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Rideshare tech startup gets $15 million to reroute emissions

Illustration of a public bus made of a $100 bill and quarters

Illustration: Eniola Odetunde/Axios

The Routing Company, a Boston-based software startup that makes on-demand routing technology for public transit agencies, raised $15 million in Series A funding.

Why it matters: Reducing single-use vehicle trips remains an easy way for individuals to reduce carbon emissions, but public transit is an inconvenient and often inaccessible alternative for people living in underserved neighborhoods.

  • But the combination of slashed transit agency budgets and reduced service after ridership declines during the pandemic make this "easy" solution look like much higher hanging fruit.

What's happening: Galvanize Climate Solutions, Tom Steyer's new climate-focused VC firm, led the round. SYSTEMIQ, a London think tank, also participated in the round.

  • James Cox, CEO of The Routing Company, declined to disclose the valuation of the round.

The big picture: Cox is the former head of Uber Pool, a budget ride option that matches several passengers in a single vehicle based on departure and destination locations.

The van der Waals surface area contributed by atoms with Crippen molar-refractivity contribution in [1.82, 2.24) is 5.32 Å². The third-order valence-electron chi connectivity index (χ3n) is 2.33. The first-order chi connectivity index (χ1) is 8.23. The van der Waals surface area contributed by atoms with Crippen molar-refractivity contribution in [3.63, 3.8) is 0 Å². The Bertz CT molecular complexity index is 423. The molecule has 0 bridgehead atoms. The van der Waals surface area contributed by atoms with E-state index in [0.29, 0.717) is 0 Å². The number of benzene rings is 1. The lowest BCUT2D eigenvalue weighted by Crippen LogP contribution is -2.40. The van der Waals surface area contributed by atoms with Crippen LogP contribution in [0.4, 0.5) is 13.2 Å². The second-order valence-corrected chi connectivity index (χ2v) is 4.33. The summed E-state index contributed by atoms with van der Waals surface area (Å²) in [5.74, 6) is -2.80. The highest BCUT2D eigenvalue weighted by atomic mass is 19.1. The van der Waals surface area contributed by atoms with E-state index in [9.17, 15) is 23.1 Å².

• Uber Pool was never profitable, Cox tells Axios, and the economics of large-scale ridesharing never could meaningfully bring down prices for riders and reduce the number of cars on the road.

How it works: Working off new research from MIT, The Routing Company has developed software designed to optimize routes for 18-seater city commuter buses. It's currently available for Seattle's King County Metro riders.

  • The Routing Company picks up and drops off riders at transit hubs like high density bus or train stops.
  • It sells directly to transit agencies that then set the prices for riders. People can call a city commuter bus on-demand via an app called Ride Pingo.
  • Currently, all buses on The Routing Company's software are traditional transit buses running on gas or diesel, but have accessibility features like ramps that private vehicles often lack.
  • Buses are all provided by the local transit agency and the drivers work for the agency.

Yes, but: This is not the first startup wanting to disrupt public transportation.

  • Leap, a bus service startup in San Francisco, shut down in 2015 after raising $2.5 million in seed funding.
  • Shuddle, an Uber-for-kids startup in San Francisco, shut down in 2016 after raising $12.2 million in seed and Series A funding.
  • Chariot, a crowd-based shuttle service in San Francisco, was purchased by Ford in 2016 for $65 million, but shuttered entirely in 2019.

The bottom line: Creating a software business is much easier than a true overhaul or replacement for public transit. Cox says he has learned from his past mistakes and intends to work with transit agencies instead of against them.

  • "You still need a product like this, whether it's us or not, to get to carbon-zero transportation, otherwise it's a dream. You need an efficient and convenient way of moving people, or people will continue to choose their car," Cox says.
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